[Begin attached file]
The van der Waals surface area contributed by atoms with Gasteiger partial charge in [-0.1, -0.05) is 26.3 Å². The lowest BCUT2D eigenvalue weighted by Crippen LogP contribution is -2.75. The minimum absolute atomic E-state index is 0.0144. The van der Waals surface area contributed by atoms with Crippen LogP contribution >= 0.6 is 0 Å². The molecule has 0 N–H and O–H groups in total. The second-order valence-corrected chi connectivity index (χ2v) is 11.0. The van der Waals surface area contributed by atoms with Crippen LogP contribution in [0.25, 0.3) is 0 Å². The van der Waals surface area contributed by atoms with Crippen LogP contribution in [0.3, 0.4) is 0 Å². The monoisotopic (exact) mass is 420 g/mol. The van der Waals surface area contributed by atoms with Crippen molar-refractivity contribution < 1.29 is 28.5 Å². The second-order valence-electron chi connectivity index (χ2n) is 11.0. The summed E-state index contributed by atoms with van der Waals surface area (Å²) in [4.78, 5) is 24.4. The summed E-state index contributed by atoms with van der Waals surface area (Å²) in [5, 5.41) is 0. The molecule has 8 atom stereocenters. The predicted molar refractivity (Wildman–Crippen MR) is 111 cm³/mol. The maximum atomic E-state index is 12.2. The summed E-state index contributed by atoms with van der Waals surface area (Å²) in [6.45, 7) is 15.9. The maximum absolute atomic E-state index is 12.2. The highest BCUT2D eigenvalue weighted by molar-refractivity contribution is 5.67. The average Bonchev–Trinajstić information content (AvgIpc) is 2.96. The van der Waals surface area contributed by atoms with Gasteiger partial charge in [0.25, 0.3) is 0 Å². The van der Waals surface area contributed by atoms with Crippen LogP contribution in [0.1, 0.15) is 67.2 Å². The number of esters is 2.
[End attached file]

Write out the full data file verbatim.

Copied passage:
The van der Waals surface area contributed by atoms with Gasteiger partial charge in [-0.1, -0.05) is 26.3 Å². The lowest BCUT2D eigenvalue weighted by Crippen LogP contribution is -2.75. The minimum absolute atomic E-state index is 0.0144. The van der Waals surface area contributed by atoms with Crippen LogP contribution >= 0.6 is 0 Å². The molecule has 0 N–H and O–H groups in total. The second-order valence-corrected chi connectivity index (χ2v) is 11.0. The van der Waals surface area contributed by atoms with Crippen LogP contribution in [0.25, 0.3) is 0 Å². The van der Waals surface area contributed by atoms with Crippen LogP contribution in [0.3, 0.4) is 0 Å². The monoisotopic (exact) mass is 420 g/mol. The van der Waals surface area contributed by atoms with Crippen molar-refractivity contribution < 1.29 is 28.5 Å². The second-order valence-electron chi connectivity index (χ2n) is 11.0. The summed E-state index contributed by atoms with van der Waals surface area (Å²) in [4.78, 5) is 24.4. The summed E-state index contributed by atoms with van der Waals surface area (Å²) in [5, 5.41) is 0. The molecule has 8 atom stereocenters. The predicted molar refractivity (Wildman–Crippen MR) is 111 cm³/mol. The maximum atomic E-state index is 12.2. The summed E-state index contributed by atoms with van der Waals surface area (Å²) in [6.45, 7) is 15.9. The maximum absolute atomic E-state index is 12.2. The highest BCUT2D eigenvalue weighted by molar-refractivity contribution is 5.67. The average Bonchev–Trinajstić information content (AvgIpc) is 2.96. The van der Waals surface area contributed by atoms with Gasteiger partial charge in [0.25, 0.3) is 0 Å². The van der Waals surface area contributed by atoms with Crippen LogP contribution in [0.1, 0.15) is 67.2 Å². The number of esters is 2.